Sunday, January 17, 2016
Thursday, May 15, 2014
I didn't get a good western, but I did get a movie that would allow me to forget about the real world and step into an adventure for a couple of hours. The main bad guys were made up of a gang led by Butch Cavendish (Played by William Fichtner). Cavendish is in turn in cahoots with the evil railroad boss, Tom Wilkinson, played perfectly by Latham Cole. That was always a classic element in many old westerns… the bad railroad boss who gets the land no matter what it takes. I would say that my favorite characters are usually bad guys and that is the case with the Lone Ranger. Butch Cavendish’s reputation precedes him as a brutal type who not only kills for pleasure, but he also practices cannibalism sometimes eating an organ from one of his victims. This is where I think the film makers really missed an opportunity to make this into a gritty yet authentic western film… but then we meet John Reid… a bumbling softy played by Armie Hammer… the first thing I thought when I learned who was playing the Lone Ranger was: WHO THE HELL IS ARMIE HAMMER!?
Saturday, July 7, 2012
There are several movies made about this famous outlaw (or infamous, depending upon your point of view). Some claim to be the REAL story of Jesse James and boast blockbuster actors. They try to weave in psychobabble stuff to convince you of what they believe will make him fit nicely into some profile... like : Oh, he wore his hat crooked and crossed his eyes, so that fits the typical behavior pattern associated with a maniac such and such, etc...
Well... while some of the profile stuff may be more truthful, this version of the Jesse James story, which was made in 1939, and stars Tyrone Powers and Henry Fonda as Jesse and Frank James doesn't do any of that! This movie is lightly sprinkled with some factual elements, such as names and certain events, but this is to be watched just for the pleasure of watching a good old movie. There are no hidden agendas and you don't have to sit around after the movie with high falootin, black beret, wearing friends asking each other questions like, "What do you think the director was REALLY trying to say...?"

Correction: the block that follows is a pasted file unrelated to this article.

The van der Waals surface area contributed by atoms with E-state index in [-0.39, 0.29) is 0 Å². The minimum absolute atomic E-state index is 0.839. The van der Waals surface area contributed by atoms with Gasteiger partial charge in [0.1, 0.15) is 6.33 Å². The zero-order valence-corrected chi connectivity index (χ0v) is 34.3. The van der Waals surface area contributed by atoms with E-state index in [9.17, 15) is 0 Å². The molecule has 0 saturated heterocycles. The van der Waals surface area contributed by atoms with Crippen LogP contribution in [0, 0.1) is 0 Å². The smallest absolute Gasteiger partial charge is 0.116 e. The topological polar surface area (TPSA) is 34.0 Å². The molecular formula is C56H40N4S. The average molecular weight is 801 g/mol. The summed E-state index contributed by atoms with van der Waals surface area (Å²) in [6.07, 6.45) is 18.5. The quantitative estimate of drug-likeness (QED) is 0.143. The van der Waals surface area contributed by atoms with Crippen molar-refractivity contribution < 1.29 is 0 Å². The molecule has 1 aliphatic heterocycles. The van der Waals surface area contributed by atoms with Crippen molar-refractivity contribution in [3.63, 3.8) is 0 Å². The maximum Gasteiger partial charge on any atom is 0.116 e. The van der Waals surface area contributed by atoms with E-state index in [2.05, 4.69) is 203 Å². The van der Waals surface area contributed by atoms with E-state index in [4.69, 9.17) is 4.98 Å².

Some of the factual elements you will see include the fact that they did have allies in the press as the Newspaper printed favorable articles which perpetuated the Robin Hoodish element surrounding the brothers. They did have loyalty among the people as they were southern veterans of the confederacy which made it much easier to elude justice. The bombing of their house really happened even though it was the Pinkerton Agency and not the railroad.
Here is what you get in this movie: Jesse and Frank are wrongly accused heroes as they refuse to sell the family farm to the evil rail road. The rail road agents are traveling from farm to farm offering next to nothing for the land which each family sees as its life's blood. Any family who refuses, gets beaten into submission by the agents henchmen or worse. The James clan refuses the offer after they defend their mother, they soon find themselves accused of attacking and wounding the agent and his thugs.
My personal favorite scene occurs when the agent approaches Zee, Jesse and Frank's mamma, and tries to pressure her into signing over the land. Jesse is busy working in the fields, but Frank is in the window eating an apple listening to the conversation. Once it becomes clear that "No" is not an option, Frank mozies into the scene and says, " I believe she said no"... and when the Agent tries to sucker punch Frank, he smacks the agent with a quick jab and then with a big grin he says, "Aint you the tricky one"... Then just as the agent and his thugs are going to shoot Frank, Jesse appears, guns drawn and holds them at bay while Frank continues the fist fight and beats the tar out of the agent. It is a great scene and Henry Fonda really steals the show. In this film, they become outlaws out of necessity and to avenge the death of their mother at the hands of the Evil Railroad Agent.
This was an early role for Fonda and he really has some shining moments and in fact reprises his role in a sequel called, "The Return of Frank James".I also have to mention that you see another great Western Movie icon in Randolph Scott as well as John Carradine. Take a look and I think you will enjoy "Jesse James" as well.
Friday, May 27, 2011
The youths take Mr. Spikes in and let him hide out in the barn while he is on the mend. They become enamored with his tales of living life as a desperado and begin to yearn for a taste of the outlaw life. Once he is healed up he promises the boys that he owes them for their help and, if they meet again, he will help them out.
It doesnt take long for the boys to decide they cant abide by the rules of their parents and one night they decide to sneak off and hit the outlaw trail. Unfortunately for them, they soon find that its a lot tougher than the stories they heard from Mr. Spikes. They find them selves starving and working all sorts of odd jobs just to eat. Right about that time, along comes Mr. Spikes to take them under his wing. He decides, as a favor to the boys who had once helped him in his hour of need, to form a gang and teach them the outlaw way.